Public data scraping, terms of use, and copyright preemption. On the subject of websites: Since the Ninth Circuit’s 2019 decision hiQ v. LinkedIn, there’s been a heuristic of sorts around scraping the web. It is permitted for data designated as public (think your public-facing social media account), not behind a paywall, so long as the scraper isn’t on actual notice of anti-scraping clauses in binding, enforceable website terms of use. On May 9, however, the Northern District of California took a turn down a different road.

In X Corp. v. Bright Data Ltd., No. C 23-03698 WHA, Dkt. No. 83 (N.D. Cal. May 9, 2024), the former Twitter sued Bright Data, alleging among other things, that its scraping of public posts violated X’s Terms of Service, including a specific clause stating that “scraping the Services in any form, for any purpose without our prior written consent is expressly prohibited.” Straightforward contract breach, right? No so fast. The district court held that copyright law pre-empted the claim. Why? Because those same Terms of Service gave X only a nonexclusive license to users’ posts, not ownership over that data. Why does that matter? Because copyright law permits only exclusive owners to enforce rights in their works against third-party copiers—and X’s anti-scraping contract clause would seem to confer those classic ownership rights on nonexclusive licensees. So? According to the court, this creates a “private copyright system” that “would yank into the private domain and hold for sale information open to all, exercising a copyright owner’s right to exclude where it has no such right.”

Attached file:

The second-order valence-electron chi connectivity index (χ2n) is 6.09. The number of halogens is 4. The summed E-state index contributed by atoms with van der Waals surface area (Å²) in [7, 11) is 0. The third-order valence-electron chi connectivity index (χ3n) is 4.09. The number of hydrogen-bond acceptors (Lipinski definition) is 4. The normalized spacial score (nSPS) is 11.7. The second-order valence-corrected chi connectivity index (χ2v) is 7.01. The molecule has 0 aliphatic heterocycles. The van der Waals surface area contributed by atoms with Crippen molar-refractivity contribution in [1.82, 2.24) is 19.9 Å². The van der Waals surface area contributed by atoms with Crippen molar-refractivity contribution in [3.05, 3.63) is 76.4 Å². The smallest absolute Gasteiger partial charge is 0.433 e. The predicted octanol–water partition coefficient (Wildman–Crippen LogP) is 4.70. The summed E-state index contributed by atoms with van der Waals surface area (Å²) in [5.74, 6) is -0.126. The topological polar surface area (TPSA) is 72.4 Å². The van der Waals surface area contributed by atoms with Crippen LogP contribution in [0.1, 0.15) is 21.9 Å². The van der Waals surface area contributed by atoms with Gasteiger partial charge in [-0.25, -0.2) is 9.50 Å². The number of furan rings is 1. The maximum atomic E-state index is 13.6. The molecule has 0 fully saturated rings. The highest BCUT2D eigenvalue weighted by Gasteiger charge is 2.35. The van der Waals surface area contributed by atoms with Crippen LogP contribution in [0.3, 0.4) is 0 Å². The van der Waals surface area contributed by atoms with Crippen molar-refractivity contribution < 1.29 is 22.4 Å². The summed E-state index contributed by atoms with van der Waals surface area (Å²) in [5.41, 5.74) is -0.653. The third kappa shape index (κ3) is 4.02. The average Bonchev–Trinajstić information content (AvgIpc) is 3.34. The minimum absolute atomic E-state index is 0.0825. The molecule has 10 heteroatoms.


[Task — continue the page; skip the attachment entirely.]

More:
The upshot for AI: With high-quality online data only increasing in value for model training purposes, site owners that rely on public content postings would do well to start marshalling legal strategies for defending their anti-scraping service terms of use.

What we’re reading. The U.K. House of Lords is keeping the pressure on. Back in February, its Select Committee on Communications and Digital published a report exhorting the U.K. government to address certain generative AI risks, including copyright fairness. The government responded in April, but the Committee just keeps on pushing. On May 2, it published a letter urging the government to go further and faster, in three pages of no punches pulled. “The government’s record on copyright is inadequate and deteriorating.” Oof.

What should we be following? Have suggestions for legal topics to cover in future editions? Please send them to We’d love to hear from you and continue the conversation.

Editor-in-Chief: Alex Goranin

Deputy Editors: Matt Mousley and Tyler Marandola

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The opinions expressed on this blog are those of the author and are not to be construed as legal advice.